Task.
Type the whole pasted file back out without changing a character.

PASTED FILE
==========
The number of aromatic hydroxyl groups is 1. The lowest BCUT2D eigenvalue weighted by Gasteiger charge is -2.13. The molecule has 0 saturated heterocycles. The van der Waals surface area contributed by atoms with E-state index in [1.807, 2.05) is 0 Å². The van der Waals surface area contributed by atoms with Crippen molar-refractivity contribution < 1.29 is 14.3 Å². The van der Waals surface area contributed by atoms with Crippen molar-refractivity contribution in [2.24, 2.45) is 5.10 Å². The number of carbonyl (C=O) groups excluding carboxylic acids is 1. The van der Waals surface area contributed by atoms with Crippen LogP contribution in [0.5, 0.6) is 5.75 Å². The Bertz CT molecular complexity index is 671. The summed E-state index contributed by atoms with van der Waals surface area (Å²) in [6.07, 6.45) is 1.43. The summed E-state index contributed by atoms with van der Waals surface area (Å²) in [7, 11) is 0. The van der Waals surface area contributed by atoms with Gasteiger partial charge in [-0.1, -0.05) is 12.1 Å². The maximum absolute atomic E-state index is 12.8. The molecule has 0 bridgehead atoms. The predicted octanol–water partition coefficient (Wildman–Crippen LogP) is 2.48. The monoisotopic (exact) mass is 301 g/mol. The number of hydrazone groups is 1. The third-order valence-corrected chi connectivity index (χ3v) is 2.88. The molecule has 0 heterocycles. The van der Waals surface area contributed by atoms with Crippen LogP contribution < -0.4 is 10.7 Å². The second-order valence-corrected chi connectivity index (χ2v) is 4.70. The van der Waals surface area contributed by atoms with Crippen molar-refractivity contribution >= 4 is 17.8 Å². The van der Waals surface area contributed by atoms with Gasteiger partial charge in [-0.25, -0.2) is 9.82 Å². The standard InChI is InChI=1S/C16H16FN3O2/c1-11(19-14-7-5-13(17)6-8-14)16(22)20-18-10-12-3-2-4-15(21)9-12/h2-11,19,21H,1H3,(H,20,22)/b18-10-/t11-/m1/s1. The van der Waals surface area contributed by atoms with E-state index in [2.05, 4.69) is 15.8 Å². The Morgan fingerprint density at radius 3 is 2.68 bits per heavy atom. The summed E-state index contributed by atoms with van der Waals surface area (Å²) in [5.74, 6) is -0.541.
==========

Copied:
The number of aromatic hydroxyl groups is 1. The lowest BCUT2D eigenvalue weighted by Gasteiger charge is -2.13. The molecule has 0 saturated heterocycles. The van der Waals surface area contributed by atoms with E-state index in [1.807, 2.05) is 0 Å². The van der Waals surface area contributed by atoms with Crippen molar-refractivity contribution < 1.29 is 14.3 Å². The van der Waals surface area contributed by atoms with Crippen molar-refractivity contribution in [2.24, 2.45) is 5.10 Å². The number of carbonyl (C=O) groups excluding carboxylic acids is 1. The van der Waals surface area contributed by atoms with Crippen LogP contribution in [0.5, 0.6) is 5.75 Å². The Bertz CT molecular complexity index is 671. The summed E-state index contributed by atoms with van der Waals surface area (Å²) in [6.07, 6.45) is 1.43. The summed E-state index contributed by atoms with van der Waals surface area (Å²) in [7, 11) is 0. The van der Waals surface area contributed by atoms with Gasteiger partial charge in [-0.1, -0.05) is 12.1 Å². The maximum absolute atomic E-state index is 12.8. The molecule has 0 bridgehead atoms. The predicted octanol–water partition coefficient (Wildman–Crippen LogP) is 2.48. The monoisotopic (exact) mass is 301 g/mol. The number of hydrazone groups is 1. The third-order valence-corrected chi connectivity index (χ3v) is 2.88. The molecule has 0 heterocycles. The van der Waals surface area contributed by atoms with Crippen LogP contribution < -0.4 is 10.7 Å². The second-order valence-corrected chi connectivity index (χ2v) is 4.70. The van der Waals surface area contributed by atoms with Crippen molar-refractivity contribution >= 4 is 17.8 Å². The van der Waals surface area contributed by atoms with Gasteiger partial charge in [-0.25, -0.2) is 9.82 Å². The standard InChI is InChI=1S/C16H16FN3O2/c1-11(19-14-7-5-13(17)6-8-14)16(22)20-18-10-12-3-2-4-15(21)9-12/h2-11,19,21H,1H3,(H,20,22)/b18-10-/t11-/m1/s1. The van der Waals surface area contributed by atoms with E-state index in [2.05, 4.69) is 15.8 Å². The Morgan fingerprint density at radius 3 is 2.68 bits per heavy atom. The summed E-state index contributed by atoms with van der Waals surface area (Å²) in [5.74, 6) is -0.541.